Data Pertaining To Relationship Between Concealed-Carry Laws And Homicides Inconclusive


Earlier this year, Illinois became the last state in the country to enact a concealed-carry gun law. Illinois had previously been the only state banning the concealed carrying of weapons, but the provision was overturned on Constitutional grounds by a federal appellate court. Due to an increase in homicides in the state, especially in the Chicago area, the case has received heavy criticism from gun control advocates. 

Second amendment supporters, however, have argued that individuals issued concealed-carry permits are typically not responsible for homicides, as they allow law-abiding citizens to obtain firearms to be used solely in self-defense. 

Due to a lack of comprehensive data, neither gun control advocates nor second amendment advocates can be proved right in their claims for or against concealed-carry. There has been some data collected on the topic, but much of it is either skewed or inconclusive.

The Violence Policy Center, an advocacy group against violence in America, has a page on its website dedicated to reporting the number of murders committed by those with concealed-carry permits. However the group itself admits that its data may be skewed, as there are numerous homicides that take place each day across the nation, and the involvement of a weapon owned by an individual with a concealed-carry permit is not always reported.

The VPC released the following data, which has been collected since 2007:  

“Currently, Concealed Carry Killers documents 381 incidents in 32 states resulting in 516 deaths. In 81 percent of the incidents (307) the concealed carry killer committed suicide (132), has already been convicted (131), perpetrated a murder-suicide (36), or was killed in the incident (eight). Of the 62 cases still pending, the vast majority (52) of concealed carry killers have been charged with criminal homicide, four were deemed incompetent to stand trial, and six incidents are still under investigation. An additional 12 incidents were fatal unintentional shootings involving the gun of the concealed handgun permit holder. At least 14 of the victims were law enforcement officers. Twenty-four of the incidents were mass shootings, resulting in the deaths of 107 victims.”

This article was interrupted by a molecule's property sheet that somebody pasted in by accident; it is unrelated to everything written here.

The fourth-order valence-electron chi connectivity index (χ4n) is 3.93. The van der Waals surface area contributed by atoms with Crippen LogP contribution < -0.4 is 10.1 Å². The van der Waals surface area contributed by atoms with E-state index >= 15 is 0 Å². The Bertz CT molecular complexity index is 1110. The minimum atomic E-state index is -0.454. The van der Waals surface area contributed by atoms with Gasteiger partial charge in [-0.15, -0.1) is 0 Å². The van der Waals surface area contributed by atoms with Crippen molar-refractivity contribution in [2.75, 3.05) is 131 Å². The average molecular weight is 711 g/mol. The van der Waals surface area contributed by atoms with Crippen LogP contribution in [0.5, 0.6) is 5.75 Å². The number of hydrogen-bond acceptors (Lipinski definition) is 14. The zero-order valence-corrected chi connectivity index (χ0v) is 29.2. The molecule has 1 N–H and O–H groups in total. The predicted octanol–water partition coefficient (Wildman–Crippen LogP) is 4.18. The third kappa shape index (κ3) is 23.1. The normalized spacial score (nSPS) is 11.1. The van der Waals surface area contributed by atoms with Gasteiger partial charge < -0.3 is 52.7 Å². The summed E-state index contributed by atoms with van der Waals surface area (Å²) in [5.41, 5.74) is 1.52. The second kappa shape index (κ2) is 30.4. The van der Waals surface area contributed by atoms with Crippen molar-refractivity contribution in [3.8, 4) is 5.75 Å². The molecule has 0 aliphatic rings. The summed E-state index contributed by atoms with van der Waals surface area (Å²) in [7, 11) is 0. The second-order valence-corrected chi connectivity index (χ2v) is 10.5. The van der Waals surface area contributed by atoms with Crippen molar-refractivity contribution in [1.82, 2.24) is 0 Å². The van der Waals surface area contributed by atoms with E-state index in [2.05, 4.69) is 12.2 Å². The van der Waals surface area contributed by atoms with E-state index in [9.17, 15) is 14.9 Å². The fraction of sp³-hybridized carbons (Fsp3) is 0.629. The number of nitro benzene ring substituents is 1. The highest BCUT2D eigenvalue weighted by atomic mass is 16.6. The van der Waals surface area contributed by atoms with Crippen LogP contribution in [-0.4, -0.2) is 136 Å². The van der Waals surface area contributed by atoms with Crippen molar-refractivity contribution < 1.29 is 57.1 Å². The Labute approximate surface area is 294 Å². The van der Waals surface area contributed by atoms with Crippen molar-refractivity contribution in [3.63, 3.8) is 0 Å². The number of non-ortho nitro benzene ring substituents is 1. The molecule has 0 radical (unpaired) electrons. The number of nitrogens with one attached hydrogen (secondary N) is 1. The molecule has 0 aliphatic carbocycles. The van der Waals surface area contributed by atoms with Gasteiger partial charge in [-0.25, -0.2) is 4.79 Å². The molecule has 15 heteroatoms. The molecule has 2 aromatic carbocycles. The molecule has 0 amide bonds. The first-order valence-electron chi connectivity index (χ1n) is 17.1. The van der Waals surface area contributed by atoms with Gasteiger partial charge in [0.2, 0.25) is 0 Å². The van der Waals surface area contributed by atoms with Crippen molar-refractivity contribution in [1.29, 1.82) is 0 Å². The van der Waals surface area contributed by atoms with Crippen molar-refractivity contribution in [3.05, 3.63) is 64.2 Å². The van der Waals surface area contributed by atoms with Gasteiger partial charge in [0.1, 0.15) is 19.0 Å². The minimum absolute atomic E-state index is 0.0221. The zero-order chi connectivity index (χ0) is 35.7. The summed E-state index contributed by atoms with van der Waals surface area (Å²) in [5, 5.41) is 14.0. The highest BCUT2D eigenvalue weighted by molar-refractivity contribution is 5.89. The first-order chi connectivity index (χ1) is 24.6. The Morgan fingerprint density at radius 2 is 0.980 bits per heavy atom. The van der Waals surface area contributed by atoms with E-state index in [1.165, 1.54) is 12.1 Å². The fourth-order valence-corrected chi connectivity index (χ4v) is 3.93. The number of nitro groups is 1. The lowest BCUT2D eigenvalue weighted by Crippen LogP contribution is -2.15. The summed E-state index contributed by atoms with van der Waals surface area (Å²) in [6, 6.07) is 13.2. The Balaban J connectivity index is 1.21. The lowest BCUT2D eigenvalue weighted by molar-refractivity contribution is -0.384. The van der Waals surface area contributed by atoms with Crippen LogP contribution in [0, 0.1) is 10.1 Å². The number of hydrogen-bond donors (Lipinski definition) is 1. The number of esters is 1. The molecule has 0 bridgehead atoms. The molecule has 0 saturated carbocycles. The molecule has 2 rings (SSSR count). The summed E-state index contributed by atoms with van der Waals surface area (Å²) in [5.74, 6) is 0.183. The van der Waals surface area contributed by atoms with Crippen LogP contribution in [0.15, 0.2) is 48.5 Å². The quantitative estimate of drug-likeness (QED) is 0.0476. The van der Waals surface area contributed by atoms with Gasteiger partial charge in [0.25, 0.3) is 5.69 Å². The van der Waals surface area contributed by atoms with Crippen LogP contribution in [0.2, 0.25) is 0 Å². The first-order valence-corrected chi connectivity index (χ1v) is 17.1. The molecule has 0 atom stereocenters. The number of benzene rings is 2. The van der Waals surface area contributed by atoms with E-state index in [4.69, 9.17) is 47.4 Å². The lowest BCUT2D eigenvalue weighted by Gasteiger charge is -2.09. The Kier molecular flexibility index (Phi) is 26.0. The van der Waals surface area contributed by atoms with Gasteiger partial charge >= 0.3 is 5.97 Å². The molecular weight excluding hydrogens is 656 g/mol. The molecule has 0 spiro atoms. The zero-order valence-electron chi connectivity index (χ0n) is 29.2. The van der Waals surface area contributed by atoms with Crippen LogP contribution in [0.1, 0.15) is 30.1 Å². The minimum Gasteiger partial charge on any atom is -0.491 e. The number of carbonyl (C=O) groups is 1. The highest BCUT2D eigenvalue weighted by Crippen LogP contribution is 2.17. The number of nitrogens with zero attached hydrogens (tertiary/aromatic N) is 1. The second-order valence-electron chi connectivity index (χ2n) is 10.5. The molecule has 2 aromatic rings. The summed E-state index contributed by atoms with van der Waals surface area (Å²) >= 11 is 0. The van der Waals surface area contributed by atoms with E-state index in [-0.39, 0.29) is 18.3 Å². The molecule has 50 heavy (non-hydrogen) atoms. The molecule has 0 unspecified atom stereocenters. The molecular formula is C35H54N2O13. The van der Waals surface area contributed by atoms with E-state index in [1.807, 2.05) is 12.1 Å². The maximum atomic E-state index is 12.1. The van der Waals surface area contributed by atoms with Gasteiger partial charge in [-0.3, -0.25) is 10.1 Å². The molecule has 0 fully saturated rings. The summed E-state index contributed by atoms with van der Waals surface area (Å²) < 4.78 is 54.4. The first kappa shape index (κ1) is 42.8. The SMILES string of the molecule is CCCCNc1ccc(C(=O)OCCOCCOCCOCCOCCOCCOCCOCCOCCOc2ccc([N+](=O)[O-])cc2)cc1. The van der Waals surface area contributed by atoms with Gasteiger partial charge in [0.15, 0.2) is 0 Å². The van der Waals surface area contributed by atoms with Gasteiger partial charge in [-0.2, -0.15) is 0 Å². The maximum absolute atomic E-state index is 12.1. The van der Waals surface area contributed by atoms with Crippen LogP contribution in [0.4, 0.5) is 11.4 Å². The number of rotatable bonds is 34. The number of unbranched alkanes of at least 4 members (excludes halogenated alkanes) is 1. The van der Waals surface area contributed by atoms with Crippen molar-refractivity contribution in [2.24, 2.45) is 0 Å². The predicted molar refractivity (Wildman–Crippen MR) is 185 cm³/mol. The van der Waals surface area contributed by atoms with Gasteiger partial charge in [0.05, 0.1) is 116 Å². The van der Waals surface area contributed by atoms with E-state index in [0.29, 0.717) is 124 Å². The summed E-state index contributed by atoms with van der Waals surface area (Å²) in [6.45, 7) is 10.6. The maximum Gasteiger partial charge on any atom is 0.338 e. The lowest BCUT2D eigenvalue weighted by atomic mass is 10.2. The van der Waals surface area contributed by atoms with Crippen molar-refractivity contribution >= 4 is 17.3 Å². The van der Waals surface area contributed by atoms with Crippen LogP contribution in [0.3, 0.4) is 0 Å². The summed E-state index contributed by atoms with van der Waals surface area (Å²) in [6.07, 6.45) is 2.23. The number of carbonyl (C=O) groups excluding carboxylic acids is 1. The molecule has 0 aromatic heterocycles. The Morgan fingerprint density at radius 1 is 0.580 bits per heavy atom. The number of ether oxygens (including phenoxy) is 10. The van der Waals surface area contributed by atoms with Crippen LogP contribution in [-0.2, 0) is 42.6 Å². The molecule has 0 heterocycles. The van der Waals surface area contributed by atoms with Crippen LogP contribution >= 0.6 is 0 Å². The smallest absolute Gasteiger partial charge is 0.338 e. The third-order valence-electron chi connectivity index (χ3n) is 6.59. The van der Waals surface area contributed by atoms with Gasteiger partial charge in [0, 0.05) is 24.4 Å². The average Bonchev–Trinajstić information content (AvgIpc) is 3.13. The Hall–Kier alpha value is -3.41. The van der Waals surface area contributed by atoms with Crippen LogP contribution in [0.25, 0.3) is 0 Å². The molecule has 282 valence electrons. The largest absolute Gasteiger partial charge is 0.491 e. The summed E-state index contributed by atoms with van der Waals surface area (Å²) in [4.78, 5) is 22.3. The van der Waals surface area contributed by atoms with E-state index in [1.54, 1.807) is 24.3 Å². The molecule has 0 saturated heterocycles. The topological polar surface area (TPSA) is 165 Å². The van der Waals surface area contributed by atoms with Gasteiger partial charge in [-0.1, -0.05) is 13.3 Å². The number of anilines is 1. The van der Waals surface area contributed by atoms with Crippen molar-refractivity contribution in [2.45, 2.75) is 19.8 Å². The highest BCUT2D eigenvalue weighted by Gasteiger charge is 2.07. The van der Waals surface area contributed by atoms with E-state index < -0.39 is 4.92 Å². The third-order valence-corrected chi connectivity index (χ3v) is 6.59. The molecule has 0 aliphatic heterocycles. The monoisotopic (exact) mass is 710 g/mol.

The VPC frames this data by arguing that, despite numerous claims that those with concealed-carry permits do not commit murders, there is evidence that they have, in fact, used their weapons to kill.

These numbers, however, contrast with the thousands of homicides that have occurred throughout the country, as well as the thousands of individuals with concealed-carry permits as well as the millions with other gun permits (that do not allow them to carry their weapons). 

Gun blog Extrano’s Alley takes similar data and frames it in a different manner than that of the VPC. The blog points to data from Texas, which claims that only six of the 585 murder and manslaughter convictions in Texas in 2011 were committed by individuals with concealed carry permits. That equals .01026% overall.

Of the reported murders in Texas (not only the convictions) in 2011, seven out of 1,144 were committed by those with concealed carry permits. The general population, therefore, was more likely to commit a homicide than an individual with a concealed carry permit.

Of course, neither of these sites account for the vast number of other permits that gun owners can possess, and whether or not those with other permits are likely to commit murder. It also doesn’t account for the breaks in data and the complex method of measurement, or the fact that each site frames the similar data in a position that supports their own argument. 

Regardless, the data does demonstrate that concealed-carry permit holders are less-likely to commit murders. However, it also shows that they still are committing some murders, and aren't entirely used for self-defense. Neither the VPC nor gun enthusiasts like the writer at Extrano Alley is correct, but neither is necessarily wrong, either.


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